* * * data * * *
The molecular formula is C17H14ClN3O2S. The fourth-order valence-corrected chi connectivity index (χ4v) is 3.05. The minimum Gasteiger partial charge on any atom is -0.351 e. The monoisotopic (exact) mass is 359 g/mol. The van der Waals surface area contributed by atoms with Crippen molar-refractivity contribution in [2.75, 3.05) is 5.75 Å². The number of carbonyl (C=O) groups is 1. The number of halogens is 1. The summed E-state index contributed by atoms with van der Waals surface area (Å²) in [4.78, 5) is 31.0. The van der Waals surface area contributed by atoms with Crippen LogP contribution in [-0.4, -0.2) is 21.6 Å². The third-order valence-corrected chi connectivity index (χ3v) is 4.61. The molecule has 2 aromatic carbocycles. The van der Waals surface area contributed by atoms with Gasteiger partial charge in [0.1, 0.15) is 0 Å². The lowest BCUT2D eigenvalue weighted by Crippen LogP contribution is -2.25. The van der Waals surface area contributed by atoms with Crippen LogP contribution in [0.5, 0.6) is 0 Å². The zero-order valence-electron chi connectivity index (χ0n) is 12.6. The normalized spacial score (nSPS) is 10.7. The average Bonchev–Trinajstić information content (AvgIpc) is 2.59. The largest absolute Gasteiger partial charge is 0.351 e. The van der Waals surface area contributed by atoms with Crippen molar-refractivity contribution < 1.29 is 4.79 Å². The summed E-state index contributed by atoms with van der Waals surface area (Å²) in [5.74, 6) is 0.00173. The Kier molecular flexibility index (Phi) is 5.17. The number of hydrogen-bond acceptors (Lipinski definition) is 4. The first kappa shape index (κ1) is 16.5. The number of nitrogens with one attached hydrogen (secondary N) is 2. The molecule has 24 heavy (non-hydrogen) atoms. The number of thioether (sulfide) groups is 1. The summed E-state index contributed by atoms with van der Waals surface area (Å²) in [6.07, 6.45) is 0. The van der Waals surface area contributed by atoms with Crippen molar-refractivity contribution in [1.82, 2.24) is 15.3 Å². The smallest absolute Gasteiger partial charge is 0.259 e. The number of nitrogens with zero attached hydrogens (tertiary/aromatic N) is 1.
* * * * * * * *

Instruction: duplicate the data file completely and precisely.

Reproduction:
The molecular formula is C17H14ClN3O2S. The fourth-order valence-corrected chi connectivity index (χ4v) is 3.05. The minimum Gasteiger partial charge on any atom is -0.351 e. The monoisotopic (exact) mass is 359 g/mol. The van der Waals surface area contributed by atoms with Crippen molar-refractivity contribution in [2.75, 3.05) is 5.75 Å². The number of carbonyl (C=O) groups is 1. The number of halogens is 1. The summed E-state index contributed by atoms with van der Waals surface area (Å²) in [4.78, 5) is 31.0. The van der Waals surface area contributed by atoms with Crippen LogP contribution in [-0.4, -0.2) is 21.6 Å². The third-order valence-corrected chi connectivity index (χ3v) is 4.61. The molecule has 2 aromatic carbocycles. The van der Waals surface area contributed by atoms with Gasteiger partial charge in [0.1, 0.15) is 0 Å². The lowest BCUT2D eigenvalue weighted by Crippen LogP contribution is -2.25. The van der Waals surface area contributed by atoms with Crippen LogP contribution in [0.5, 0.6) is 0 Å². The zero-order valence-electron chi connectivity index (χ0n) is 12.6. The normalized spacial score (nSPS) is 10.7. The average Bonchev–Trinajstić information content (AvgIpc) is 2.59. The largest absolute Gasteiger partial charge is 0.351 e. The van der Waals surface area contributed by atoms with Crippen molar-refractivity contribution < 1.29 is 4.79 Å². The summed E-state index contributed by atoms with van der Waals surface area (Å²) in [5.74, 6) is 0.00173. The Kier molecular flexibility index (Phi) is 5.17. The number of hydrogen-bond acceptors (Lipinski definition) is 4. The first kappa shape index (κ1) is 16.5. The number of nitrogens with one attached hydrogen (secondary N) is 2. The molecule has 24 heavy (non-hydrogen) atoms. The number of thioether (sulfide) groups is 1. The summed E-state index contributed by atoms with van der Waals surface area (Å²) in [6.07, 6.45) is 0. The van der Waals surface area contributed by atoms with Crippen molar-refractivity contribution in [1.82, 2.24) is 15.3 Å². The smallest absolute Gasteiger partial charge is 0.259 e. The number of nitrogens with zero attached hydrogens (tertiary/aromatic N) is 1.